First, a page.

BENGHAZI_7410_20121220 - Washington Times
Skip to content

Deputy Secretary of State William J. Burns (left), who is in charge of policy, and Deputy Secretary of State Thomas Nides (second from left), who is in charge of management, leave a hearing room on Capitol Hill in Washington on Thursday, Dec. 20, 2012, after testifying before the Senate Foreign Relations Committee about the attack on the U.S. Consulate in Benghazi, Libya, in which the U.S. ambassador and three other Americans were killed on Sept. 11. Secretary of State Hillary Rodham Clinton had been scheduled to testify but canceled after fainting and sustaining a concussion last week. (AP Photo/J. Scott Applewhite)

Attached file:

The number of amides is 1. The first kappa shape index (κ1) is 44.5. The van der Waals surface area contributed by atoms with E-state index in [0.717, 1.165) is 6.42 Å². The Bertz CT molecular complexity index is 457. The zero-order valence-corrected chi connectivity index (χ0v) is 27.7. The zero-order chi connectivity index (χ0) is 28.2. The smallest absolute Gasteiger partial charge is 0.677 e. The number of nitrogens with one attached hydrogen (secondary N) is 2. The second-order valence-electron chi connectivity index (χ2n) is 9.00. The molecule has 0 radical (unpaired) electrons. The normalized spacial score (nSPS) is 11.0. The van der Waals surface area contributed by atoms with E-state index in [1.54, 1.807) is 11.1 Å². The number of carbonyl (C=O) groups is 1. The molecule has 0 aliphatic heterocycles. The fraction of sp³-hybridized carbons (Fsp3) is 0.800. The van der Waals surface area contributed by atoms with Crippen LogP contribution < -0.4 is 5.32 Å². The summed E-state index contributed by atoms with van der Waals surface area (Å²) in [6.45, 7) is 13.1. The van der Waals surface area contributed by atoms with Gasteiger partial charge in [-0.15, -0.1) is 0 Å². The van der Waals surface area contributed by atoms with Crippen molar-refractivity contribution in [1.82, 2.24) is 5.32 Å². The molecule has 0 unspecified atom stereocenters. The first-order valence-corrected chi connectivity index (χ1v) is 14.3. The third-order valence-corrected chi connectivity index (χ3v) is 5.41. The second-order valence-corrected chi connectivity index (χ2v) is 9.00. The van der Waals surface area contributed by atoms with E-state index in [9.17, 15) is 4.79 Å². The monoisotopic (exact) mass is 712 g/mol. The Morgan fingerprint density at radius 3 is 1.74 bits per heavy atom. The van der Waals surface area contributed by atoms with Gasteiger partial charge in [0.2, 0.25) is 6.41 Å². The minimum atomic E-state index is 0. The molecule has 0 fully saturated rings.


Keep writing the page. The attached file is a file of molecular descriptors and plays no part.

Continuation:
Photo by: J. Scott Applewhite
Deputy Secretary of State William J. Burns (left), who is in charge of policy, and Deputy Secretary of State Thomas Nides (second from left), who is in charge of management, leave a hearing room on Capitol Hill in Washington on Thursday, Dec. 20, 2012, after testifying before the Senate Foreign Relations Committee about the attack on the U.S. Consulate in Benghazi, Libya, in which the U.S. ambassador and three other Americans were killed on Sept. 11. Secretary of State Hillary Rodham Clinton had been scheduled to testify but canceled after fainting and sustaining a concussion last week. (AP Photo/J. Scott Applewhite)

Featured Photo Galleries

Mahan 3.jpg

Say hello, Assad: See the Navy warships off the coast of Syria

The Navy has sent four warships — USS Ramage, USS Mahan, USS Gravely and USS Barry — armed with ballistic missiles into the eastern Mediterranean Sea amid violence in Syria. Navy ships are capable of a variety of military actions, including launching Tomahawk cruise missiles as they did against Libya in 2011.